Tuesday, May 17, 2016

Grandma Kepharts Frying Pan

For this week's Tuesday Treasures feature I'm spotlighting a simple little speckled enamel frying pan. It's not much to look at really, but it is something I truly treasure.

Grandma Kephart's Frying Pan

This little frying pan belonged to my great grandmother, Della Mae (Swinford) Kephart. Grandma Kephart was born in 1888 and died in 1976. She is the only great grandmother I ever knew--although my only memories of her are from phone calls and letters. I wasn't yet ten years old when she passed away, and I don't recall ever meeting her in person. So if I did I was much too young to remember. But she did write letters and send cards, and she did call from time to time too. I still have a bracelet that she made for me out of old buttons in my jewelry box. Perhaps I'll share that another time. 

This pan though, it's special. I inherited it after my grandmother, Della Maxine (Kephart) Hammersmith died in 1989. She was my 'Nana,' and I had grown up with her, so there was a special bond there. Nana was also the first person in my close family that I had ever lost, so that was a tough loss on many levels. I'd never really known grief until Nana died. I was 22 when I lost her, and looking through all of her belongings seemed so odd. My mom and my grandfather, Pappy, urged me to take some things to remember Nana by. That was a difficult thing to do for lots of reasons. But one of the things I did take was this little frying pan that I'd seen on Nana's stove many times. My mom told me that it had belonged to my Grandma Kephart, and that she used to fry eggs in it. It was her egg-frying pan, and my mom knew that because she was incredibly close to Grandma Kephart, so she'd seen her use that pan even as a little girl. That made it a perfect choice, a special keepsake that my great grandmother used, and so did my Nana.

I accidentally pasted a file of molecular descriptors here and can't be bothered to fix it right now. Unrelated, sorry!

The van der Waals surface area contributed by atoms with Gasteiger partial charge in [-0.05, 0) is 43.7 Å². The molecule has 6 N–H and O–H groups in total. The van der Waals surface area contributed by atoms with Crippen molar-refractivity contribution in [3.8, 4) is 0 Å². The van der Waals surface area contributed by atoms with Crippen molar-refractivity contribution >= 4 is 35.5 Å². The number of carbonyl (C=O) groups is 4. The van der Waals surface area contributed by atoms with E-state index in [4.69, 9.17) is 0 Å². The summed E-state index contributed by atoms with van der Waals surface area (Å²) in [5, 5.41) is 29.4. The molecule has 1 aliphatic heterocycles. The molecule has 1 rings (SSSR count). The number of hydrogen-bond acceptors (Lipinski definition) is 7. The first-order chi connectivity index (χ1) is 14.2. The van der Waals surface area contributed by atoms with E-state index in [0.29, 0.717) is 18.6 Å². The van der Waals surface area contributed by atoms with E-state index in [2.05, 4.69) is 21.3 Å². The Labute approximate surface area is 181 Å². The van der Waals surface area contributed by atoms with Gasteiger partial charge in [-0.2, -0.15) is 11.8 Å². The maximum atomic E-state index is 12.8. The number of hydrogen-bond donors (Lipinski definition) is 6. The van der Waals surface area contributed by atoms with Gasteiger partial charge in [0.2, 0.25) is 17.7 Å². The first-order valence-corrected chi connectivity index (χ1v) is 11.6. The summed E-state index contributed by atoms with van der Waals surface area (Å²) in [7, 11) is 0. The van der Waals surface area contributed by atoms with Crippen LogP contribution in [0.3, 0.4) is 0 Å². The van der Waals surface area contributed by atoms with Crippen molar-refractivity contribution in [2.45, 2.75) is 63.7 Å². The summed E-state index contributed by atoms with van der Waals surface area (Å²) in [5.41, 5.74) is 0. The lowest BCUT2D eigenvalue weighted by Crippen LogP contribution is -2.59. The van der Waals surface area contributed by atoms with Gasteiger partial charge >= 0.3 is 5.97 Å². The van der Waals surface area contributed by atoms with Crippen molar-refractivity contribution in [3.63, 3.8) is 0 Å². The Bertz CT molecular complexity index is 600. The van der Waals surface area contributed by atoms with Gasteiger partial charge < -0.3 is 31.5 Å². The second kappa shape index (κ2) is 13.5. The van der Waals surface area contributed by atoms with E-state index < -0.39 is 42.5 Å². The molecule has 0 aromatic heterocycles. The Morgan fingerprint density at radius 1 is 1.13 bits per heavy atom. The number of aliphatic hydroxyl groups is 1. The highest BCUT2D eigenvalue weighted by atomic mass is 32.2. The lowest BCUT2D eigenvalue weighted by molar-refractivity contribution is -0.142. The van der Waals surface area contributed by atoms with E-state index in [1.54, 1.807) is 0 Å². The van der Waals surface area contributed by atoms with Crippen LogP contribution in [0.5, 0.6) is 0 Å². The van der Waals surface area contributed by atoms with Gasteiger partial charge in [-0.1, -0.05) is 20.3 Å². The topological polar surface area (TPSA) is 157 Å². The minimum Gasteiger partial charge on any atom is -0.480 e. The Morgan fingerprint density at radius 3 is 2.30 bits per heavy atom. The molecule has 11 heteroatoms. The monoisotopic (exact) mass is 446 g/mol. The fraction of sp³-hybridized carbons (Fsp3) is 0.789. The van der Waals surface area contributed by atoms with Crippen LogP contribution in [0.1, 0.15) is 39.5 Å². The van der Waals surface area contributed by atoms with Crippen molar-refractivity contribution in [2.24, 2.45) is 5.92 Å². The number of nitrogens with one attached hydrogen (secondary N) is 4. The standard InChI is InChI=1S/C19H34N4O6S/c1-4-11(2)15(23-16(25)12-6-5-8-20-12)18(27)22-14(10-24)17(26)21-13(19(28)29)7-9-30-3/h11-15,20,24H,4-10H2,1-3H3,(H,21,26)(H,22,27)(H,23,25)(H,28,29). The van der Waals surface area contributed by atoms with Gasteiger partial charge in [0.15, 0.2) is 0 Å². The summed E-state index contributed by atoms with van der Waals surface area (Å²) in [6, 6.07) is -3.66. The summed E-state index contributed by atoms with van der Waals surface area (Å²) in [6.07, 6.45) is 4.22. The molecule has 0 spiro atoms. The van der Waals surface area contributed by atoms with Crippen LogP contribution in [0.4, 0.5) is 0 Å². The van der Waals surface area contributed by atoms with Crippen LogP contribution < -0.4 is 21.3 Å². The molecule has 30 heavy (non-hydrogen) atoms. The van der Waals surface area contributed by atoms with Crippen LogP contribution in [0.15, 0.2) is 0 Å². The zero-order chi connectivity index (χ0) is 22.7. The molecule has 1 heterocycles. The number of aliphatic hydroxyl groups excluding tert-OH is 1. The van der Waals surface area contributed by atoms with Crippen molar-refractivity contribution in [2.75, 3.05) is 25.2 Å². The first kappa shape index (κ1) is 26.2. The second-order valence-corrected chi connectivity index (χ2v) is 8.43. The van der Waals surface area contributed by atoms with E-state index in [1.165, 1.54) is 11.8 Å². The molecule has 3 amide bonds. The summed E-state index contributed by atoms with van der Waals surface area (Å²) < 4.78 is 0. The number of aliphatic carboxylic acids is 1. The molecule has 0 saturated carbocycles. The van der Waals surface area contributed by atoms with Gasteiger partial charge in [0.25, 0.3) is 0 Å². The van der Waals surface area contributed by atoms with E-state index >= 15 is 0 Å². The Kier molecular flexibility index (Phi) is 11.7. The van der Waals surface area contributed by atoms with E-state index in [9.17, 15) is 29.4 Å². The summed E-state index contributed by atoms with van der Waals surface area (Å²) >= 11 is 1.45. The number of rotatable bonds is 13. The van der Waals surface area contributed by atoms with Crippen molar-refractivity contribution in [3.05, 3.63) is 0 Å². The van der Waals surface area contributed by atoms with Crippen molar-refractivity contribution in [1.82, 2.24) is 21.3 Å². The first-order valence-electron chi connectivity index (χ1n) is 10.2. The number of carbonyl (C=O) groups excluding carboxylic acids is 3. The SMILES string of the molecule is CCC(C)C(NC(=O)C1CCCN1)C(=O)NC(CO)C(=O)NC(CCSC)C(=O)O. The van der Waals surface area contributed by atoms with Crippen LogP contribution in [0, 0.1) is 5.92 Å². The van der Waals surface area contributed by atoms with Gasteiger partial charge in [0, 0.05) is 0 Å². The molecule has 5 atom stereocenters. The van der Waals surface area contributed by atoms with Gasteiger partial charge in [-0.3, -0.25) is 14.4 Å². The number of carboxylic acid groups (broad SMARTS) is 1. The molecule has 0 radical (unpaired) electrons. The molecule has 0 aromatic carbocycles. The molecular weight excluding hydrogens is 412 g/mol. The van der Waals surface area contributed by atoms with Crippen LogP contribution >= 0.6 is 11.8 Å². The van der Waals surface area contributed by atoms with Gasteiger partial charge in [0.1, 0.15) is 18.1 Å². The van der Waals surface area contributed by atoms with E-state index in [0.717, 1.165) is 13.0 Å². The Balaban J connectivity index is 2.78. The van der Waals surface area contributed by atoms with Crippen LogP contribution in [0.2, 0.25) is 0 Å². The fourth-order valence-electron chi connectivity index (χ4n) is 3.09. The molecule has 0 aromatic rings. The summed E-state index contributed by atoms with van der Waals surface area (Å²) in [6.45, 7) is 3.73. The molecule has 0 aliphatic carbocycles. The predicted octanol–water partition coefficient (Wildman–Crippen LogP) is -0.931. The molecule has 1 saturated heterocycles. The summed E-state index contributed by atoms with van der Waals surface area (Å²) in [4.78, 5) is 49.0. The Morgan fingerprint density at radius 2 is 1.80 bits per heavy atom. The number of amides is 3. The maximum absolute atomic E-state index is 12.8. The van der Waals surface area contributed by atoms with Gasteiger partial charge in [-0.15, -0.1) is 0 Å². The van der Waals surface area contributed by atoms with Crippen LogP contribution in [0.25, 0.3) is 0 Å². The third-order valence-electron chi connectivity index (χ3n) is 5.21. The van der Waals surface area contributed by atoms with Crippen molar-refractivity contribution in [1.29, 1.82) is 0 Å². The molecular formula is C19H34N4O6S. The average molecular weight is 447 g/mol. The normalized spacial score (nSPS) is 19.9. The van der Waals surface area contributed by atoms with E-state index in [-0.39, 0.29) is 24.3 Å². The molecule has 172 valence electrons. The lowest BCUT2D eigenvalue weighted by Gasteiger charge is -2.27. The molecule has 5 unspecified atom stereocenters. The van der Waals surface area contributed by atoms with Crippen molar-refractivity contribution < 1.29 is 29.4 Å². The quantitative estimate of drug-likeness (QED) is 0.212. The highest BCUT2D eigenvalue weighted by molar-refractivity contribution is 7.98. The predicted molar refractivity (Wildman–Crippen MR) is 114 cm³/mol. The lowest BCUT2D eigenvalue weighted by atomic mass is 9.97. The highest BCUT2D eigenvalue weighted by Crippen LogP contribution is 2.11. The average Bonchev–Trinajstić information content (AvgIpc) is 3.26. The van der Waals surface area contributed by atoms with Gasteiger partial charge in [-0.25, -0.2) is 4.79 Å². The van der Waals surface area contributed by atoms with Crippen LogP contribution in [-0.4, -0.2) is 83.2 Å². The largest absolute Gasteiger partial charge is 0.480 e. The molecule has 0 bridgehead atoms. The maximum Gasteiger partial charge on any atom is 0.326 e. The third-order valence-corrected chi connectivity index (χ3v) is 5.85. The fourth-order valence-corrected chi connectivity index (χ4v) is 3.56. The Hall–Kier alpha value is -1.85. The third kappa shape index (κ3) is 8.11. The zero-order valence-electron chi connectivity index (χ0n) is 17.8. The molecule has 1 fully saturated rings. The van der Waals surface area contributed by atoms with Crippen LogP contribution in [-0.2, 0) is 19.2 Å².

This little speckled enamel pan has been sitting on my stove ever since Nana died in 1989. I use it as a spoon rest. I don't even know exactly how old it is, but it's got to be at least 60+ years. I think it's holding up very well for its age. To other people who look at it, they likely just see an old pan. But I see a timeless and priceless treasure that has belonged to two other generations of women on my mom's side of the family. And that's kind of wonderful.

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